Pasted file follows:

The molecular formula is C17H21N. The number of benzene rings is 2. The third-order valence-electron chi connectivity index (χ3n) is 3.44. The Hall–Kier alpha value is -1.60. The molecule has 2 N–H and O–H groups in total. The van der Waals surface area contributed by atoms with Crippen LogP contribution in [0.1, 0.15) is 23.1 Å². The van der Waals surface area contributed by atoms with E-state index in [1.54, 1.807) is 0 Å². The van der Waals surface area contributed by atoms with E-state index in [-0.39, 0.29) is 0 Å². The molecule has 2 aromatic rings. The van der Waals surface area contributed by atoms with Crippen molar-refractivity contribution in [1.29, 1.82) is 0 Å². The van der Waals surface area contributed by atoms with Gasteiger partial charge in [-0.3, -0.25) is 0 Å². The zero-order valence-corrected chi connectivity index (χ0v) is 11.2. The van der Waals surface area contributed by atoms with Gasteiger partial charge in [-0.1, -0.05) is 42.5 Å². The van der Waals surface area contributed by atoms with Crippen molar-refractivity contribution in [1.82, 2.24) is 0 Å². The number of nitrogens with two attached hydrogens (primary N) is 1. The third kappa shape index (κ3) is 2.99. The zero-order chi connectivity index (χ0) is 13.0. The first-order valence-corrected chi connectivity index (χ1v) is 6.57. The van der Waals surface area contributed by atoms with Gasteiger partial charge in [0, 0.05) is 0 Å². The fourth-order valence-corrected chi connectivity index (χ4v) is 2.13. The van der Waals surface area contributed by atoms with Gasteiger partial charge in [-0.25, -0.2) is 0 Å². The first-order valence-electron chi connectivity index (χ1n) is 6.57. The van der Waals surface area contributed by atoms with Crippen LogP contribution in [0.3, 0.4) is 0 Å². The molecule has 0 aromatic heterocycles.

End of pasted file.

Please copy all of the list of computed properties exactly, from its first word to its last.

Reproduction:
The molecular formula is C17H21N. The number of benzene rings is 2. The third-order valence-electron chi connectivity index (χ3n) is 3.44. The Hall–Kier alpha value is -1.60. The molecule has 2 N–H and O–H groups in total. The van der Waals surface area contributed by atoms with Crippen LogP contribution in [0.1, 0.15) is 23.1 Å². The van der Waals surface area contributed by atoms with E-state index in [1.54, 1.807) is 0 Å². The van der Waals surface area contributed by atoms with E-state index in [-0.39, 0.29) is 0 Å². The molecule has 2 aromatic rings. The van der Waals surface area contributed by atoms with Crippen molar-refractivity contribution in [1.29, 1.82) is 0 Å². The van der Waals surface area contributed by atoms with Gasteiger partial charge in [-0.3, -0.25) is 0 Å². The zero-order valence-corrected chi connectivity index (χ0v) is 11.2. The van der Waals surface area contributed by atoms with Gasteiger partial charge in [-0.1, -0.05) is 42.5 Å². The van der Waals surface area contributed by atoms with Crippen molar-refractivity contribution in [1.82, 2.24) is 0 Å². The number of nitrogens with two attached hydrogens (primary N) is 1. The third kappa shape index (κ3) is 2.99. The zero-order chi connectivity index (χ0) is 13.0. The first-order valence-corrected chi connectivity index (χ1v) is 6.57. The van der Waals surface area contributed by atoms with Gasteiger partial charge in [0, 0.05) is 0 Å². The fourth-order valence-corrected chi connectivity index (χ4v) is 2.13. The van der Waals surface area contributed by atoms with Gasteiger partial charge in [-0.25, -0.2) is 0 Å². The first-order valence-electron chi connectivity index (χ1n) is 6.57. The van der Waals surface area contributed by atoms with Crippen LogP contribution in [0.3, 0.4) is 0 Å². The molecule has 0 aromatic heterocycles.